A pair of hinges 34, also shown in dashed lines in the FIG. 1 drawing, are optional depending upon how the easel 10 is to be used. The pair of hinges 34, as shown, are attached through the cover member 20 and to the second side member 14.

If preferred, the pair of hinges 34 is attached either directly to the first, second, third, or fourth member 12, 14, 16, 18, or is attached to any of these members 12, 14, 16, 18 with the cover member 20 disposed intermediate thereto.

The pair of hinges 34 are used to attach the easel 10 to another object (not shown) as desired. The object may include, among others, either a palette or an artist sketch box. U.S. Pat. No. 5,348,144 to Maier, which issued on Sep. 20, 1994; and U.S. Pat. No. 5,655,651 to Maier, which issued on Aug. 12, 1997 illustrate such attachments.

If preferred, a mounting thread receptacle (not shown) is attached where desired to the easel 10 and the easel 10 is secured to a tripod (not shown) by attachment to the mounting thread receptacle. The mounting thread receptacle typically includes female 1/4 by 20 size machine screw threads to accommodate standard tripod mounting screw threads. Refer to U.S. Pat. No. 5,655,651 to Maier for a further teaching of tripod mountings on a palette that is pivotally attached to an easel (column 4, lines 10-14). The mounting thread receptacle, as discussed above, is alternatively attached directly to the easel 10, where desired.

Conversely, as preferred the easel 10 does not include the pair of hinges 34 and is used as a free standing unit that may be held by the artist during use or placed upon a table (not shown) or other type of support surface.

Referring primarily now to FIG. 2 through FIG. 5 is shown a first thumbscrew 36 and a second thumbscrew 38. The first thumbscrew 36 passes through a third slot 40. The second thumbscrew 38 passes through a fourth slot 42.

The third slot 40 and the fourth slot 42 are formed through a first angled surface 44 and through an oppositely disposed second angled surface 46 of a cover plate 48, respectively. The cover plate 48 includes a center surface 50 that is parallel with respect to the plane of the cover member 20 and is elevated above the cover member 20 an amount which approximates the depth of any of the first, second, third, or fourth members 12, 14, 16, 18.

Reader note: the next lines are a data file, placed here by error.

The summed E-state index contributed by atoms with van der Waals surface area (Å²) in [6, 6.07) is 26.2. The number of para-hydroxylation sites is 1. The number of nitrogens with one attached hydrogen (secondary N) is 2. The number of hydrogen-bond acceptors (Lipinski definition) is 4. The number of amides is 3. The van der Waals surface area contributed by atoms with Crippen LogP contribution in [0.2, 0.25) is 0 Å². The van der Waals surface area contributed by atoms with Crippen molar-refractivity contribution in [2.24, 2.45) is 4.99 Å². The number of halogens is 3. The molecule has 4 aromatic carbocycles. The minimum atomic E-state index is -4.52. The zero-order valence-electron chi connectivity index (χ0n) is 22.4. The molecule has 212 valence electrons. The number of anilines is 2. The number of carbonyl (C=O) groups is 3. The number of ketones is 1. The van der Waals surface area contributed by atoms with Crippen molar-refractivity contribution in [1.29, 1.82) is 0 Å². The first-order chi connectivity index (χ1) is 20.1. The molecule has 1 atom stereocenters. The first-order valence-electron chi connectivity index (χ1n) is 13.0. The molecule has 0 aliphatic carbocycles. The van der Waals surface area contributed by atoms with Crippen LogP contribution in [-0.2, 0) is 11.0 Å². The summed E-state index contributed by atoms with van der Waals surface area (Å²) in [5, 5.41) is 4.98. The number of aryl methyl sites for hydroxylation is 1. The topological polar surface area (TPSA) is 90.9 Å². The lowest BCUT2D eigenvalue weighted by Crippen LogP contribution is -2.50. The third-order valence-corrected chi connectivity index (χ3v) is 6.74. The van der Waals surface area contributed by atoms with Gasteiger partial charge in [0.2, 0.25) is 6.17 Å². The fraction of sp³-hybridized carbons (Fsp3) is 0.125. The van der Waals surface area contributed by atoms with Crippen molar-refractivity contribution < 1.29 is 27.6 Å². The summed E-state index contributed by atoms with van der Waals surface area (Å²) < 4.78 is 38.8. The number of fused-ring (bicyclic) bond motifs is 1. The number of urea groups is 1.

On opposite longitudinal sides of the center surface 50 of the cover plate 48, the first angled surface 44 extends down toward the cover member 20 on one side and the second angled surface 46 similarly extends down toward the cover member 20 on the opposite side at a complimentary angle with respect to the first angled surface 44.

Ideally, the first angled surface 44 is disposed at approximately a forty-five degree angle with respect to the plane of the center surface 50. To continue measuring from the same reference line, the second angled surface 46 is disposed at approximately a one-hundred and thirty-five degree angle with respect to the plane of the center surface 50.

Therefore, the first angled surface 44 is disposed at approximately a ninety degree angle with respect to the second angled surface 46. This angular relationship is not critical.

Ideally, the angles chosen for the first angled surface 44 and for the second angled surface 46 are selected so that the first thumbscrew 36 and the second thumbscrew 38 do not extend significantly above the plane of the center surface 50.

This is to maintain a compact overall shape for the easel 10. A thin, compact shape facilitates use of the easel 10 when the easel 10 is inserted into an artist sketch box (not shown) or pivotally attached to a palette (not shown).

A first lower surface 52 is attached to the first angled surface 44 and extends therefrom on a lower plane that is parallel with respect to the center surface 50. A second lower surface 54 is similarly attached to the second angled surface 46 and extends therefrom on a plane that is parallel with respect to the first lower surface 52. The first lower surface 52 and the second lower surface 54 may be attached to the cover member 20 as desired to secure the cover plate 48 thereto.

The first lower surface 52 and the second lower surface 54 may extend outward as shown or inward as is shown in dashed lines and identified by the reference numerals 52a and 54a respectively in the FIG. 3 drawing. Although it may be somewhat more difficult to obtain the inward orientation, a more pleasing appearance and the elimination of two sharp edges is achieved.

Referring momentarily to FIG. 2, a mounting tab 55 and a mounting tab screw 55a are shown. The mounting tab 55 is a portion of the cover plate 48 that is bent perpendicular to the plane of the center surface 50. The mounting tab screw 55a passes through a hole in the mounting tab 55 and secures the cover plate 48 to the first side member 12. The mounting tab 55 and the mounting tab screw 55a represent one of four such mounting tab arrangements. Two of the remaining three (not shown) are disposed on each end of the cover plate 48 on opposite sides. Two are adjacent the first side member 12 and two are adjacent the third side member 16. The remaining three are secured thereto by other mounting tab screws (not shown).